One article compares the degree of centralization of governance on the chain: MakerDAO, Decred, Tezos

Author: Nate Maddrey and Coin Metrics team

Translator: Barley

Source: Satoshi Shinmoto

Editor's Note: The original title was "Original Title: Comparing the Centralization of Sanxiong on the Chain: MakerDAO, Decred, Tezos"

Coin Metrics explored the topic of "on-chain and off-chain governance" in the 29th Network Watch, introduced three mainstream projects using on-chain governance: MakerDAO, Decred, Tezos, and analyzed their token distribution and network centralization Degree of relationship. Before that, I first borrowed a blog from district0x to introduce "governance", "on-chain governance" and "off-chain governance".

What is governance?

district0x states: "Blockchain governance refers to the mechanism by which a decentralized network adapts and changes over time." Although the design of the blockchain network should be intelligent, after the protocol is publicly tested, it will inevitably find some new unconsidered factors.

In the face of competition (or controversy), problems often arise. If users start to advocate for other features that they feel are more advanced, should the network change to meet these needs? Some characteristics of the network, such as the issue rate, privacy, and consensus mechanism, have been controversial, and it can only be iterated after practical applications.

Fred Ehrsam wrote an article that explains very well why the evolution and upgrade capabilities of the blockchain network in continuous development will become the key factor in whether it can survive the competition of interests it controls.

Blockchain governance is rooted in the fact that when the stakeholders of the network interact with the network and generate value from the network, their interests change.

Stakeholders naturally start from their own interests, and their main goal is to make the network serve them. Therefore, if these systems are to survive, these differences need to be eliminated through related processes.


On-chain governance and off-chain governance

Blockchain governance is generally divided into two modes: on-chain governance and off-chain governance.

On-chain governance refers to the process by which protocol upgrades occur automatically in response to token voting.

In these systems, token holders directly use the network's intrinsic tokens to vote on corresponding measures. The agreement will calculate the vote directly, and the subsequent results will be carried out automatically. This relationship between token voting and code changes is often referred to as "tight coupling."

These processes are interesting because they try to digitize the decisions of the community, which is a potential step to gradually improve functionality from the status quo.

In the digital world, stakeholders can coordinate at a very low cost, and the plasticity of software systems opens the door to faster experiments. Models can be tested and inefficiencies can be easily fixed.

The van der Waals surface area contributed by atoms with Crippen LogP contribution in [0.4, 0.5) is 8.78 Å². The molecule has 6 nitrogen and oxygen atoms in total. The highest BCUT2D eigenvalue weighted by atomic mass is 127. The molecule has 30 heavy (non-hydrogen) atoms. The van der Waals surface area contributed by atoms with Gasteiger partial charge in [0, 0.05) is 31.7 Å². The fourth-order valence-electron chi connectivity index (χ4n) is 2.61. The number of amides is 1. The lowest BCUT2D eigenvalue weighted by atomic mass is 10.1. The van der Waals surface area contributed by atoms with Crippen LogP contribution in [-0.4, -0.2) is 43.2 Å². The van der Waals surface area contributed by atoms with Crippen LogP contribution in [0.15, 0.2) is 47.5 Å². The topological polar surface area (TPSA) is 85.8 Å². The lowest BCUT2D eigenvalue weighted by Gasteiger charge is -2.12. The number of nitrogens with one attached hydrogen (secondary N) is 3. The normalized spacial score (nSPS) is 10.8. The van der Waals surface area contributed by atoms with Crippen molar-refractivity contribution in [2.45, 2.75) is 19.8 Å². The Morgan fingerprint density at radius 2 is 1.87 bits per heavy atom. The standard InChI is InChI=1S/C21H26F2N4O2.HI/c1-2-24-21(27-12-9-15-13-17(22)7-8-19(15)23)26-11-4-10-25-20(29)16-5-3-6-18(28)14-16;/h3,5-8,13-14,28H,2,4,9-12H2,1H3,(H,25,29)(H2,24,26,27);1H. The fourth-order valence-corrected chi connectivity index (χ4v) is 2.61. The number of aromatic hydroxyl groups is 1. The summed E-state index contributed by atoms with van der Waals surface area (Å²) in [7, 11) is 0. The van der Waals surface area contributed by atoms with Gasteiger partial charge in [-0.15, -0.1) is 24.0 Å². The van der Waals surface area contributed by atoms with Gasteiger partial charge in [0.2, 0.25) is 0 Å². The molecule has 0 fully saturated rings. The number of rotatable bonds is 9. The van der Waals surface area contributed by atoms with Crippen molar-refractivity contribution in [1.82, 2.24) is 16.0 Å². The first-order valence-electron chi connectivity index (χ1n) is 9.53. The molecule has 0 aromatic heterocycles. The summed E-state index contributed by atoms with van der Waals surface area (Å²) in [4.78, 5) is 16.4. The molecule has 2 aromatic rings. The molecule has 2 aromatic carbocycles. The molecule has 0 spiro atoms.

On the other hand, off-chain governance (most blockchain projects use off-chain governance) refers to informal coordination among network stakeholders to determine how to handle network upgrades.

The most common process looks like this: Developers submit changes through formal improvement proposals, network stakeholders coordinate through community channels (subreddits, email forums, and social media), protocol developers integrate new features, and node operators indicate Support or disagree with the change, and the miner decides which chain to maintain.

There are advantages and disadvantages to on-chain and off-chain governance.For example, on-chain governance is questioned and opaque, off-chain governance is accused of low voter turnout, so it is important to weigh the two.

The following two articles will help us better understand the differences and advantages and disadvantages of the two:

  • Blockchain governance, welcoming the future with programming:
  • Vlad: Against on-chain governance:


MakerDAO is a distributed financial platform based on Ethereum (users can mortgage assets to generate stable currency DAI, which is currently the highest market value and ETH locked application in the DeFi concept). MakerDAO uses polls and binding on-chain voting management Stablecoin DAI.

MakerDAO polls are "symbolized polls used to investigate the community's views on a particular model or data source." The Maker Foundation uses polls to gauge the community's views on different issues, such as adjusting the stable currency DAI's stable fee rate. MakerDAO also has Executive Votes, which are binding decisions. Once the voting is over, the winning option will take effect.

At present, the number of votes for MakerDAO is directly proportional to the amount of Stake. When a poll or administrative vote is turned on, users pledge their MKR to participate in voting. After the voting period ends, the party with the highest number of MKR pledges wins. In administrative voting, the voting process will continue until "the number of votes exceeds the number of votes in favour of the last administrative vote".

On December 6, MakerDAO held an administrative vote that enabled the community to adjust the DAI debt ceiling and the SAI stabilization rate. A total of 51,910 MKR support votes were passed and passed. According to data from, two of these addresses accounted for 66% + of total MKR pledges. In several other votes, the weight of a single address accounted for 90% + of the total votes of the winner, including a vote in October, and a single address contributed 94% + of the votes of the winner.